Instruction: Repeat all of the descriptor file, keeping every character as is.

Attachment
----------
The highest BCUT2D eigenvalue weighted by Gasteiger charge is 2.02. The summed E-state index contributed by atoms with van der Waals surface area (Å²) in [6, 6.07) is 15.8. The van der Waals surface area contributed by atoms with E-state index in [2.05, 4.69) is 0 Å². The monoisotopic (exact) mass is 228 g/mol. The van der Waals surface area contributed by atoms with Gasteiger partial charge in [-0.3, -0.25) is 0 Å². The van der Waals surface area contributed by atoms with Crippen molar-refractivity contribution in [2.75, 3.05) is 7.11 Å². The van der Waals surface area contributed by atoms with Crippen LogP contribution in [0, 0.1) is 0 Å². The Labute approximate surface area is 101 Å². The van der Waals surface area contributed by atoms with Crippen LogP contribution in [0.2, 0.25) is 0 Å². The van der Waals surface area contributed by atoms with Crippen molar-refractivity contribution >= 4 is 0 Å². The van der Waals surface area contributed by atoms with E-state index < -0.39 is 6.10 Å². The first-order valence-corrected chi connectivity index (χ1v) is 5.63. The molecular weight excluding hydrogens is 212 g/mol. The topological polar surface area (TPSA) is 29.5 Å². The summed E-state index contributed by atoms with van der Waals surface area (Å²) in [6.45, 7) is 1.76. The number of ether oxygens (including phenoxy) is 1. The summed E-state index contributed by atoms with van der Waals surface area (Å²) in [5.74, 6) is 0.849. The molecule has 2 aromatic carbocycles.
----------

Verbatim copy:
The highest BCUT2D eigenvalue weighted by Gasteiger charge is 2.02. The summed E-state index contributed by atoms with van der Waals surface area (Å²) in [6, 6.07) is 15.8. The van der Waals surface area contributed by atoms with E-state index in [2.05, 4.69) is 0 Å². The monoisotopic (exact) mass is 228 g/mol. The van der Waals surface area contributed by atoms with Gasteiger partial charge in [-0.3, -0.25) is 0 Å². The van der Waals surface area contributed by atoms with Crippen molar-refractivity contribution in [2.75, 3.05) is 7.11 Å². The van der Waals surface area contributed by atoms with Crippen LogP contribution in [0, 0.1) is 0 Å². The Labute approximate surface area is 101 Å². The van der Waals surface area contributed by atoms with Crippen LogP contribution in [0.2, 0.25) is 0 Å². The van der Waals surface area contributed by atoms with Crippen molar-refractivity contribution >= 4 is 0 Å². The van der Waals surface area contributed by atoms with E-state index < -0.39 is 6.10 Å². The first-order valence-corrected chi connectivity index (χ1v) is 5.63. The molecular weight excluding hydrogens is 212 g/mol. The topological polar surface area (TPSA) is 29.5 Å². The summed E-state index contributed by atoms with van der Waals surface area (Å²) in [6.45, 7) is 1.76. The number of ether oxygens (including phenoxy) is 1. The summed E-state index contributed by atoms with van der Waals surface area (Å²) in [5.74, 6) is 0.849. The molecule has 2 aromatic carbocycles.